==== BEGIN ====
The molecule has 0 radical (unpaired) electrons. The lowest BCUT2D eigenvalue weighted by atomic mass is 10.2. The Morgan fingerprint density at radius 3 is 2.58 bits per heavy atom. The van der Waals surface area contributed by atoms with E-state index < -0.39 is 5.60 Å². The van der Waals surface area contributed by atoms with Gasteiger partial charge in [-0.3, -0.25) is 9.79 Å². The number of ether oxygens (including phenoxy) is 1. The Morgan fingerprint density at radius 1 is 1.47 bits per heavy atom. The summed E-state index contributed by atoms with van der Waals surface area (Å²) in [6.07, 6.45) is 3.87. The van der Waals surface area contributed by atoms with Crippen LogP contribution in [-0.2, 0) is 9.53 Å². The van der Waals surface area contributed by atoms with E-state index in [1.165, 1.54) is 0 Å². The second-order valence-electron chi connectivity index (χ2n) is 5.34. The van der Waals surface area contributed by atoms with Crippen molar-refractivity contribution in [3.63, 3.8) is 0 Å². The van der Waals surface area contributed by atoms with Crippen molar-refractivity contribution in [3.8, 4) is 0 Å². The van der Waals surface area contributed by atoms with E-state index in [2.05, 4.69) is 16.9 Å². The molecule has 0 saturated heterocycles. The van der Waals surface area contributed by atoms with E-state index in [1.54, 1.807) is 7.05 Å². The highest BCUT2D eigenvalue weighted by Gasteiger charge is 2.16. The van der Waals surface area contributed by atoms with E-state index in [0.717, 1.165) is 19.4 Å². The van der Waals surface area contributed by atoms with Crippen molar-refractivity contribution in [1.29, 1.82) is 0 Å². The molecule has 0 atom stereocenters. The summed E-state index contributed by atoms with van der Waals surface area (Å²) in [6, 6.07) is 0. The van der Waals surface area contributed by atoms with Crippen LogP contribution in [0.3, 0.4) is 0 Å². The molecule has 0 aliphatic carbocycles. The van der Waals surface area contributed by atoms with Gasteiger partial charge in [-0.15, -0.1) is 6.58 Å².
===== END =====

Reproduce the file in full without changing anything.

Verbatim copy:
The molecule has 0 radical (unpaired) electrons. The lowest BCUT2D eigenvalue weighted by atomic mass is 10.2. The Morgan fingerprint density at radius 3 is 2.58 bits per heavy atom. The van der Waals surface area contributed by atoms with E-state index < -0.39 is 5.60 Å². The van der Waals surface area contributed by atoms with Gasteiger partial charge in [-0.3, -0.25) is 9.79 Å². The number of ether oxygens (including phenoxy) is 1. The Morgan fingerprint density at radius 1 is 1.47 bits per heavy atom. The summed E-state index contributed by atoms with van der Waals surface area (Å²) in [6.07, 6.45) is 3.87. The van der Waals surface area contributed by atoms with Crippen LogP contribution in [-0.2, 0) is 9.53 Å². The van der Waals surface area contributed by atoms with E-state index in [1.165, 1.54) is 0 Å². The second-order valence-electron chi connectivity index (χ2n) is 5.34. The van der Waals surface area contributed by atoms with Crippen molar-refractivity contribution in [3.63, 3.8) is 0 Å². The van der Waals surface area contributed by atoms with Crippen molar-refractivity contribution in [3.8, 4) is 0 Å². The van der Waals surface area contributed by atoms with E-state index in [2.05, 4.69) is 16.9 Å². The molecule has 0 saturated heterocycles. The van der Waals surface area contributed by atoms with E-state index in [1.54, 1.807) is 7.05 Å². The highest BCUT2D eigenvalue weighted by Gasteiger charge is 2.16. The van der Waals surface area contributed by atoms with E-state index in [0.717, 1.165) is 19.4 Å². The van der Waals surface area contributed by atoms with Crippen molar-refractivity contribution in [1.29, 1.82) is 0 Å². The molecule has 0 atom stereocenters. The summed E-state index contributed by atoms with van der Waals surface area (Å²) in [6, 6.07) is 0. The van der Waals surface area contributed by atoms with Crippen LogP contribution in [0.3, 0.4) is 0 Å². The molecule has 0 aliphatic carbocycles. The van der Waals surface area contributed by atoms with Gasteiger partial charge in [-0.15, -0.1) is 6.58 Å².